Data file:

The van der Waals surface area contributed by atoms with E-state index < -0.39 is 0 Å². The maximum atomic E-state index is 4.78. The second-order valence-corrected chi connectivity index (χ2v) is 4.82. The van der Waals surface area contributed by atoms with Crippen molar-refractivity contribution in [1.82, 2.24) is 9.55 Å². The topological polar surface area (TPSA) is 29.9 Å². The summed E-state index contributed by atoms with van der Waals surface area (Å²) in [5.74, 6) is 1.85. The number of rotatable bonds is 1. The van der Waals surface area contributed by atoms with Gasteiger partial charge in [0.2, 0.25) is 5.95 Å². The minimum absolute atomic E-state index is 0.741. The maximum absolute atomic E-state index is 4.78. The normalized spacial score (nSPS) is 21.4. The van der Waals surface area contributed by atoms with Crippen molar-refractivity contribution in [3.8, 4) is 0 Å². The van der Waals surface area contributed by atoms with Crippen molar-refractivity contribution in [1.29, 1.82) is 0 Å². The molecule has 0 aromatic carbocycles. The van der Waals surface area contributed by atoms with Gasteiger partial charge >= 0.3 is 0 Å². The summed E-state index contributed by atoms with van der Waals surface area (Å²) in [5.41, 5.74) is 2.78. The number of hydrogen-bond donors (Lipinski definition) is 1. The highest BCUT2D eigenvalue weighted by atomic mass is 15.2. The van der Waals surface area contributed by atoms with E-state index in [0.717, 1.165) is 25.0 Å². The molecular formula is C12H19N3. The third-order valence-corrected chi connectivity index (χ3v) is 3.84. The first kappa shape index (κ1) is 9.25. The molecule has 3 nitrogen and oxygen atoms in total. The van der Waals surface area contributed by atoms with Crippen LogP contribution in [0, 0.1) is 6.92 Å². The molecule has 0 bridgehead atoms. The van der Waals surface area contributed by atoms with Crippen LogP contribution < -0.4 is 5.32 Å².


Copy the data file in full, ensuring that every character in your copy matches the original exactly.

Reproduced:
The van der Waals surface area contributed by atoms with E-state index < -0.39 is 0 Å². The maximum atomic E-state index is 4.78. The second-order valence-corrected chi connectivity index (χ2v) is 4.82. The van der Waals surface area contributed by atoms with Crippen molar-refractivity contribution in [1.82, 2.24) is 9.55 Å². The topological polar surface area (TPSA) is 29.9 Å². The summed E-state index contributed by atoms with van der Waals surface area (Å²) in [5.74, 6) is 1.85. The number of rotatable bonds is 1. The van der Waals surface area contributed by atoms with Gasteiger partial charge in [0.2, 0.25) is 5.95 Å². The minimum absolute atomic E-state index is 0.741. The maximum absolute atomic E-state index is 4.78. The normalized spacial score (nSPS) is 21.4. The van der Waals surface area contributed by atoms with Crippen molar-refractivity contribution in [3.8, 4) is 0 Å². The van der Waals surface area contributed by atoms with Crippen molar-refractivity contribution in [1.29, 1.82) is 0 Å². The molecule has 0 aromatic carbocycles. The van der Waals surface area contributed by atoms with Gasteiger partial charge >= 0.3 is 0 Å². The summed E-state index contributed by atoms with van der Waals surface area (Å²) in [5.41, 5.74) is 2.78. The number of hydrogen-bond donors (Lipinski definition) is 1. The highest BCUT2D eigenvalue weighted by atomic mass is 15.2. The van der Waals surface area contributed by atoms with E-state index in [0.717, 1.165) is 25.0 Å². The molecular formula is C12H19N3. The third-order valence-corrected chi connectivity index (χ3v) is 3.84. The first kappa shape index (κ1) is 9.25. The molecule has 3 nitrogen and oxygen atoms in total. The van der Waals surface area contributed by atoms with Crippen LogP contribution in [0, 0.1) is 6.92 Å². The molecule has 0 bridgehead atoms. The van der Waals surface area contributed by atoms with Crippen LogP contribution < -0.4 is 5.32 Å².